MYTH: “Self-Harming is always a suicide attempt”
FACT: It is absolutely crucial to differentiate between a suicide attempt and self-harm. People who self-harm don’t have the intention of dying, but instead are seeking temporary relief from deeply distressing emotions.
However, it is important to realize that self-harm is more common in people suffering from depression, bipolar disorder, eating disorders, and anxiety disorders, making them also at a greater risk for suicide.
MYTH: “Self-harm is attention-seeking behavior”
FACT: People who self-harm tend to feel two things afterward:
- A temporary sense of relief
- An intense shame
They tend to hide visible scars using makeup or clothing, and more often than not, keep it a secret.
MYTH: “Self-harm is a sign of weakness or a lack of religious upbringing and values”
FACT: In reality, self-harm has nothing to do with a lack of faith or values, but instead an intense need to escape from emotional pain. People who engage in self-harm often experience shame on different levels, amongst them, the feeling their coping mechanism is weak and less strong than other people.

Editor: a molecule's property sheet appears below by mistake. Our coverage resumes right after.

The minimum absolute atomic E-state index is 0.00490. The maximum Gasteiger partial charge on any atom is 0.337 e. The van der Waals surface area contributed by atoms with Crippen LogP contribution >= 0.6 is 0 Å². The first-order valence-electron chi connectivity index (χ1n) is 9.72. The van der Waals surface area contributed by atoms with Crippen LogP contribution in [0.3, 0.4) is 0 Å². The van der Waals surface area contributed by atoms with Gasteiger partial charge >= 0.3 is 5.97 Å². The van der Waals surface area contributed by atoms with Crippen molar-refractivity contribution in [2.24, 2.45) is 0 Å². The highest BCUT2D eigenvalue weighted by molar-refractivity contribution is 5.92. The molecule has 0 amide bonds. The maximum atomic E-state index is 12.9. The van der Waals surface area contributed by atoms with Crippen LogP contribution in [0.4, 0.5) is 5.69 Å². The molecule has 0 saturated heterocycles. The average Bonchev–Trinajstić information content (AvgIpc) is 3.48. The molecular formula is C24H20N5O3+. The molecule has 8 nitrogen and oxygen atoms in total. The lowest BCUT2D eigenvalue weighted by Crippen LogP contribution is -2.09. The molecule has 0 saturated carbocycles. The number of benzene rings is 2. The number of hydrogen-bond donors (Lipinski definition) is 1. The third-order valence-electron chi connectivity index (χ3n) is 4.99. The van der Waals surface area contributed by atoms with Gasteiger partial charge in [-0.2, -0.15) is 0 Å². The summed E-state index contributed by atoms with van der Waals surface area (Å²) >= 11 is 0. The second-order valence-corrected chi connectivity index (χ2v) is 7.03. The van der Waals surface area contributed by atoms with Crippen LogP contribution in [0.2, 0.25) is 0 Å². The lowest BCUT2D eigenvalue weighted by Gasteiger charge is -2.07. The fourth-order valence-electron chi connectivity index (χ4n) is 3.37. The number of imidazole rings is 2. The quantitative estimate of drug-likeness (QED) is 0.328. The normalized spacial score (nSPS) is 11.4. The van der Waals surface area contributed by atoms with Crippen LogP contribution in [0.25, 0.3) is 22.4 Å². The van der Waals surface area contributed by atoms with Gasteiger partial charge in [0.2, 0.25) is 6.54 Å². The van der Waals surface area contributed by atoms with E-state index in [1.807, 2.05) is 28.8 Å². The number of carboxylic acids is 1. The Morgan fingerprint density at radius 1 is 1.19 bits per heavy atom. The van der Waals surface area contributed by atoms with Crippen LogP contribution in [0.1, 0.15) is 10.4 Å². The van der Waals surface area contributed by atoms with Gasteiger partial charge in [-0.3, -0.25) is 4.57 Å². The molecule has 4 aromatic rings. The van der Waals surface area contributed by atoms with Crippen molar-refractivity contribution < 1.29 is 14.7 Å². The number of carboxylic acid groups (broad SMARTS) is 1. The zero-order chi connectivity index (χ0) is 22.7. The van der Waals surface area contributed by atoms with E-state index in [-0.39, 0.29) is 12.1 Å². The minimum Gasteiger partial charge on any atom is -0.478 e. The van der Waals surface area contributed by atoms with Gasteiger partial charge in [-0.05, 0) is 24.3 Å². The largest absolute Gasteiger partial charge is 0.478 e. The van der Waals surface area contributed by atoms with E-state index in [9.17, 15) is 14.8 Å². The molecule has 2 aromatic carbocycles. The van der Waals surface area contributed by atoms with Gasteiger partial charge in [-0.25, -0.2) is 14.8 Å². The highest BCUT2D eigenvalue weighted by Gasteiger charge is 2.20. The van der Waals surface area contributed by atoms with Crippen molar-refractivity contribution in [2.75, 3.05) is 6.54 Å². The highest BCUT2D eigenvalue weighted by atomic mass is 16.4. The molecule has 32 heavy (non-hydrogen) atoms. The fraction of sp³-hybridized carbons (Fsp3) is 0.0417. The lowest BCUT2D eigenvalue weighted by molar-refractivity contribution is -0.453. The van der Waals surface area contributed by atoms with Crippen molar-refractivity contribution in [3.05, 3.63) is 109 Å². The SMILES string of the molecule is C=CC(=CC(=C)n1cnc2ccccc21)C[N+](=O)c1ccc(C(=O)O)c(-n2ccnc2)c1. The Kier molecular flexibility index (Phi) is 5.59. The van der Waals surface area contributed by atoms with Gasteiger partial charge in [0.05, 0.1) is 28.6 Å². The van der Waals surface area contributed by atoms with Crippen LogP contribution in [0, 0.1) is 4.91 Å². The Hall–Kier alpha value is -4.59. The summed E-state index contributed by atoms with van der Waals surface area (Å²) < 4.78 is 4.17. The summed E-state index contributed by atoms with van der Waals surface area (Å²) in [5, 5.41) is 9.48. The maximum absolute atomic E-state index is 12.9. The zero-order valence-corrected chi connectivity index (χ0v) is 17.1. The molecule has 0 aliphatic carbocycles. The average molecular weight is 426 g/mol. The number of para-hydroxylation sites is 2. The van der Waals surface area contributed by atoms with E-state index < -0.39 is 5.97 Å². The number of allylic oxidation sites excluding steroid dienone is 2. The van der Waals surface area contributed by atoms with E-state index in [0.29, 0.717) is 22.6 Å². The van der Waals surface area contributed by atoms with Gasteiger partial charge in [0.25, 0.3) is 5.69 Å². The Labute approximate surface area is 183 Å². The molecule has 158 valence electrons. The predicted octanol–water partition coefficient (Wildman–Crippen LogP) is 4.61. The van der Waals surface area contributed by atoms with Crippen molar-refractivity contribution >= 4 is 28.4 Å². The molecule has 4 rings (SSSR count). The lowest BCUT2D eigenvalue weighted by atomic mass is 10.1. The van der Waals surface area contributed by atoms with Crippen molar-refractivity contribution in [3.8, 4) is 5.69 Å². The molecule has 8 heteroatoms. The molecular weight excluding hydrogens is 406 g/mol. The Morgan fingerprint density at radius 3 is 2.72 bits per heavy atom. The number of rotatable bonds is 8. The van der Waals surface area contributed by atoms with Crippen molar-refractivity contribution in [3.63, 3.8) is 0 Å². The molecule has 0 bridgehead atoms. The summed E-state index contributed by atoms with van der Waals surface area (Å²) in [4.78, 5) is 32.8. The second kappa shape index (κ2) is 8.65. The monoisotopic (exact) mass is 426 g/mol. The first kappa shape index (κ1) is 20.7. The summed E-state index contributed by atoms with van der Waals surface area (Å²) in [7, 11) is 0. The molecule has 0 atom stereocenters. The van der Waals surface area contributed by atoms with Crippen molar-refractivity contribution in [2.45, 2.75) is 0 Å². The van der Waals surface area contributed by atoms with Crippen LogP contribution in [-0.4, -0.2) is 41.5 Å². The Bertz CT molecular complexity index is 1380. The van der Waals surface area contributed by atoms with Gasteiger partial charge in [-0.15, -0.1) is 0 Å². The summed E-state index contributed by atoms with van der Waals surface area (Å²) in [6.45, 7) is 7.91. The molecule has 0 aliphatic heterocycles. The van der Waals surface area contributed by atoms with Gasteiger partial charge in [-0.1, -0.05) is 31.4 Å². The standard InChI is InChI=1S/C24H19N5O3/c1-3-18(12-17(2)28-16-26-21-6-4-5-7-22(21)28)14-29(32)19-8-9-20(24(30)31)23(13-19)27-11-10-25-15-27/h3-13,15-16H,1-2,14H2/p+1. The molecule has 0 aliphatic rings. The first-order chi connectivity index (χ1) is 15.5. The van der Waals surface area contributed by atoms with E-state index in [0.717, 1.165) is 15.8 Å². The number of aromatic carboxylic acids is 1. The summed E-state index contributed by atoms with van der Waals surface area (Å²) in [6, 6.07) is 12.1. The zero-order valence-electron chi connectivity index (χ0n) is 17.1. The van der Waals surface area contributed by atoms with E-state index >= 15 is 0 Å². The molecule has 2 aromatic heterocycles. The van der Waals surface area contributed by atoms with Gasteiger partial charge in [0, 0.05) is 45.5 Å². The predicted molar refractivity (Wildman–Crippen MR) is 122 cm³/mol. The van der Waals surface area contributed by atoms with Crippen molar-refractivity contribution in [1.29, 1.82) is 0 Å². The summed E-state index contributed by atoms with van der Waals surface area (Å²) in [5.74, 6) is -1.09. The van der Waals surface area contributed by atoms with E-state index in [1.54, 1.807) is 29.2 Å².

It’s also important to note: self-harming can occur in the midst of a dissociative episode, which means the person is not fully present or aware of their actions.
MYTH: “Only young teenage girls engage in self-harming behaviors”
FACT: The prevalence of self-harm in males cannot be disregarded or trivialized. Research shows that this form of coping is used across genders, but evidence suggests that self-harm can look different, and take different forms between men and women.